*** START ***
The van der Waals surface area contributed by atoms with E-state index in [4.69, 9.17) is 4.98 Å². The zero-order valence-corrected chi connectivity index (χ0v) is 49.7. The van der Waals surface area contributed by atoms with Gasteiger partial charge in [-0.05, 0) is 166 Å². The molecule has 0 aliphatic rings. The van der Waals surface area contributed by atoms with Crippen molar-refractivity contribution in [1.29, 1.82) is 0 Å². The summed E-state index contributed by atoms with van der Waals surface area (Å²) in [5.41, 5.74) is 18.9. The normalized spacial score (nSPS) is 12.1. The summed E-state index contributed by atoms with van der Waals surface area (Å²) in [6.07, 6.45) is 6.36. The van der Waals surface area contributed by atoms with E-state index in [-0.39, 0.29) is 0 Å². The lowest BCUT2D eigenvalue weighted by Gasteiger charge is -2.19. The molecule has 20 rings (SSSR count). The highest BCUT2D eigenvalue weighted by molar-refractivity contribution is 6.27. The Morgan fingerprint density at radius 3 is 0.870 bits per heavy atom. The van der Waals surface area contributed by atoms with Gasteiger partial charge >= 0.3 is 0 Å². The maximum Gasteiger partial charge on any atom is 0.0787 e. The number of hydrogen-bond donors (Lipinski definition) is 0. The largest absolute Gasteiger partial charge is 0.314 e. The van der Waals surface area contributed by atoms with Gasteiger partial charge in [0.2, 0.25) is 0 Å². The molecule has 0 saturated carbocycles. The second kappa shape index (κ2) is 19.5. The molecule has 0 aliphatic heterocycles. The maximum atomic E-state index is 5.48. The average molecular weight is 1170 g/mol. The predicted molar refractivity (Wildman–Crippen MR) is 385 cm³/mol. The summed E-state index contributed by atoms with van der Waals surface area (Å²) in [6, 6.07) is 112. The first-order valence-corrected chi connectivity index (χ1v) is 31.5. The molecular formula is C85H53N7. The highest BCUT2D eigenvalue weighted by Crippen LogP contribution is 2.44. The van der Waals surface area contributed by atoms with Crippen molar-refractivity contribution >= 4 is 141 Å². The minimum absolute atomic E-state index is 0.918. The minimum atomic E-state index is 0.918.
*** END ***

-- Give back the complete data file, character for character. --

The van der Waals surface area contributed by atoms with E-state index in [4.69, 9.17) is 4.98 Å². The zero-order valence-corrected chi connectivity index (χ0v) is 49.7. The van der Waals surface area contributed by atoms with Gasteiger partial charge in [-0.05, 0) is 166 Å². The molecule has 0 aliphatic rings. The van der Waals surface area contributed by atoms with Crippen molar-refractivity contribution in [1.29, 1.82) is 0 Å². The summed E-state index contributed by atoms with van der Waals surface area (Å²) in [5.41, 5.74) is 18.9. The normalized spacial score (nSPS) is 12.1. The summed E-state index contributed by atoms with van der Waals surface area (Å²) in [6.07, 6.45) is 6.36. The van der Waals surface area contributed by atoms with E-state index in [-0.39, 0.29) is 0 Å². The lowest BCUT2D eigenvalue weighted by Gasteiger charge is -2.19. The molecule has 20 rings (SSSR count). The highest BCUT2D eigenvalue weighted by molar-refractivity contribution is 6.27. The Morgan fingerprint density at radius 3 is 0.870 bits per heavy atom. The van der Waals surface area contributed by atoms with Gasteiger partial charge >= 0.3 is 0 Å². The maximum Gasteiger partial charge on any atom is 0.0787 e. The number of hydrogen-bond donors (Lipinski definition) is 0. The largest absolute Gasteiger partial charge is 0.314 e. The van der Waals surface area contributed by atoms with Gasteiger partial charge in [0.2, 0.25) is 0 Å². The molecule has 0 saturated carbocycles. The second kappa shape index (κ2) is 19.5. The molecule has 0 aliphatic heterocycles. The maximum atomic E-state index is 5.48. The average molecular weight is 1170 g/mol. The predicted molar refractivity (Wildman–Crippen MR) is 385 cm³/mol. The summed E-state index contributed by atoms with van der Waals surface area (Å²) in [6, 6.07) is 112. The first-order valence-corrected chi connectivity index (χ1v) is 31.5. The molecular formula is C85H53N7. The highest BCUT2D eigenvalue weighted by Crippen LogP contribution is 2.44. The van der Waals surface area contributed by atoms with Crippen molar-refractivity contribution >= 4 is 141 Å². The minimum absolute atomic E-state index is 0.918. The minimum atomic E-state index is 0.918.